“Bite-Size Bits of Local, National, and Global History”
“Bite-Size Bits of Local, National, and Global History”

Oberlin in Lorain County, Ohio — The American Midwest (Great Lakes)

Willard Van Orman Quine

Willard Van Orman Quine Marker, side one image. Click for full size.
By J. J. Prats, August 24, 2019
1. Willard Van Orman Quine Marker, side one
Inscription.  Willard Van Orman Quine was one of the greatest philosophers and logicians of the 20th century. Born in Akron on June 25, 1908, Quine studied philosophy and logic at Oberlin College (B.A. 1930). He received his Ph.D. in philosophy from Harvard University in 1932 and spent his entire career on the Harvard faculty, from 1956 to 1978 as Edgar Pierce Professor of Philosophy. Quine’s early research in logic led to his New Foundations system of set theory and to the Quine-McCluskey algorithm, used in computer science. His textbook Methods of Logic established the standards for undergraduate logic instruction.

Willard Quine’s work in logic broadened into philosophy. He articulated a deeply systematic scientific world view which rejects non-empirical knowledge and maintains that philosophy itself is continuous with natural science. His essay “Two Dogmas of Empiricism” (1951) and book Word and Object (1960) are classics of 20th century philosophy. Quine’s achievements brought him many honors, including honorary degrees from seventeen universities in seven countries. the Rolf Schock Prize in 1993 and Kyoto Prize in 1996. Quine died on December 25, 2000.
Erected 2008 by the Philosophy Department, Oberlin College;
Willard Van Orman Quine Marker, side two image. Click for full size.
By J. J. Prats, August 24, 2019
2. Willard Van Orman Quine Marker, side two
Department of Philosophy, Harvard University; Department of Philosophy and Religious Studies, Youngstown State University; and The Ohio Historical Society. (Marker Number 27-47.)
Topics and series. This historical marker is listed in this topic list: Science & Medicine. In addition, it is included in the Ohio Historical Society / The Ohio History Connection series list.
Location. 41° 17.514′ N, 82° 13.231′ W. Marker is in Oberlin, Ohio, in Lorain County. Marker is at the intersection of West College Street and North Professor Street, on the right when traveling west on West College Street. It is at the corner of the King Building. Touch for map. Marker is at or near this postal address: 10 N Professor St, Oberlin OH 44074, United States of America. Touch for directions.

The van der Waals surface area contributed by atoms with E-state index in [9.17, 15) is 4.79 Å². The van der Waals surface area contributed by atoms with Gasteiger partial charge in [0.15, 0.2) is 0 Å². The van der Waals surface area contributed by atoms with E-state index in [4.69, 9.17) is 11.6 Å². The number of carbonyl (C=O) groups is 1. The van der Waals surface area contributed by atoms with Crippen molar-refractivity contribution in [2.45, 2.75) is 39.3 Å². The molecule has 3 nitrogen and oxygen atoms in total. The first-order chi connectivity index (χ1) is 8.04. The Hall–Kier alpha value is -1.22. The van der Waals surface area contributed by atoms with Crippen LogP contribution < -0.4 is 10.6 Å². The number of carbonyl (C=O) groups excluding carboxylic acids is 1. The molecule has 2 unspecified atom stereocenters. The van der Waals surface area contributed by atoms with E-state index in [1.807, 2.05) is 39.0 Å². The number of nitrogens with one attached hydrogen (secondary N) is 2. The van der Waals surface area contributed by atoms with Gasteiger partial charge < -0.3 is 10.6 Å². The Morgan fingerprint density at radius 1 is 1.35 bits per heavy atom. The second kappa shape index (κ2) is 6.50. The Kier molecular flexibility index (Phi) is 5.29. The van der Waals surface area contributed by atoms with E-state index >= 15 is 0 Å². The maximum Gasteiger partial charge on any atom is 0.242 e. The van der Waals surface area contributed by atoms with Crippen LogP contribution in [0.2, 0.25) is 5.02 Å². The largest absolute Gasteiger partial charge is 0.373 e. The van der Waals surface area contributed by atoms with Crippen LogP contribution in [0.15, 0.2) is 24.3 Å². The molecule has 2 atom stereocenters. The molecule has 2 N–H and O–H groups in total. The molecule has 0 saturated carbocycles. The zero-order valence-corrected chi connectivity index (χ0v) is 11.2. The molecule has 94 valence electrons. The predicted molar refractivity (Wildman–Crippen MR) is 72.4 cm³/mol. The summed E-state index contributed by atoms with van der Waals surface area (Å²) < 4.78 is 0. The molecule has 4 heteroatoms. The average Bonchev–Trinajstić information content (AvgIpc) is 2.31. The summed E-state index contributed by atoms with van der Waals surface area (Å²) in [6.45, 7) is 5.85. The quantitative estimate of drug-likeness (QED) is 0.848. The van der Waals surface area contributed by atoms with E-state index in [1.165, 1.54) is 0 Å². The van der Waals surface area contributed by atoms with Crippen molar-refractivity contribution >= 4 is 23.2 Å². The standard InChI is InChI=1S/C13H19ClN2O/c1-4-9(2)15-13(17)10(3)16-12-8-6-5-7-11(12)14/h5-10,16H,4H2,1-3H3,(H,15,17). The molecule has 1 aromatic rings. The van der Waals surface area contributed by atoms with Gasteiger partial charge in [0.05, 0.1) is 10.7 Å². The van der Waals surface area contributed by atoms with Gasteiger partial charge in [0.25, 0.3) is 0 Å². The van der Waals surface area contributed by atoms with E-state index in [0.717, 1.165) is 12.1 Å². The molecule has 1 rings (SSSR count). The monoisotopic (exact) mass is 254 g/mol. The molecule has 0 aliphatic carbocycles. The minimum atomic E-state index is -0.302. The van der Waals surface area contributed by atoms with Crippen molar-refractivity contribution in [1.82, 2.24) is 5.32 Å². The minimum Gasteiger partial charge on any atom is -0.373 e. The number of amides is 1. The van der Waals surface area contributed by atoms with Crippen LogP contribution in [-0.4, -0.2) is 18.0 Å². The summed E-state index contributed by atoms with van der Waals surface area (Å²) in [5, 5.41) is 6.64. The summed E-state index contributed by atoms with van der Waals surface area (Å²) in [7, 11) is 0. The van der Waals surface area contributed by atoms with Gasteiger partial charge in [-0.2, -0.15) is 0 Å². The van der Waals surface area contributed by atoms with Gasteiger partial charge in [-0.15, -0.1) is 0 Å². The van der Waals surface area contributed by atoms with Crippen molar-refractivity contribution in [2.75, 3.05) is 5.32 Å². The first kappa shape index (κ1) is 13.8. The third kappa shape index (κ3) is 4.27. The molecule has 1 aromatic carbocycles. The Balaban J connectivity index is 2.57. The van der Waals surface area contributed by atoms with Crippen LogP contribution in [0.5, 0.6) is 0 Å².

Other nearby markers. At least 8 other markers are within walking distance of this marker. Charles M. Hall and Frank M. Jewett (approx. 0.2 miles away); Downtown Oberlin Historic District (approx. 0.2 miles away); Welcome to Oberlin Heritage Center (approx. 0.2 miles away); Oberlin College and Community / Abolitionism in Oberlin (approx. 0.2 miles away); Oberlin and the Underground Railroad (approx. ¼ mile away); Antoinette Brown Blackwell and First Church in Oberlin (approx. ¼ mile away); Westwood Cemetery (approx. 0.7 miles away); The Burrell-King House (approx. ¾ mile away). Touch for a list and map of all markers in Oberlin.
More about this marker. The marker is at the King building, which houses academic and faculty offices of the departments of anthropology, Classics, computer science, East Asian studies, rhetoric and composition, mathematics, philosophy, and sociology.
Also see . . .  Wikipedia entry for the Quine–McCluskey algorithm. Excerpt:
The Quine–McCluskey algorithm (or
Willard Van Orman Quine Marker image. Click for full size.
By J. J. Prats, August 24, 2019
3. Willard Van Orman Quine Marker
the method of prime implicants) is a method used for minimization of Boolean functions that was developed by Willard V. Quine and extended by Edward J. McCluskey. It is functionally identical to Karnaugh mapping, but the tabular form makes it more efficient for use in computer algorithms, and it also gives a deterministic way to check that the minimal form of a Boolean function has been reached. It is sometimes referred to as the tabulation method.
(Submitted on January 6, 2020.) 
Credits. This page was last revised on January 6, 2020. It was originally submitted on January 6, 2020, by J. J. Prats of Powell, Ohio. This page has been viewed 85 times since then. Photos:   1, 2, 3. submitted on January 6, 2020, by J. J. Prats of Powell, Ohio.
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Jan. 19, 2021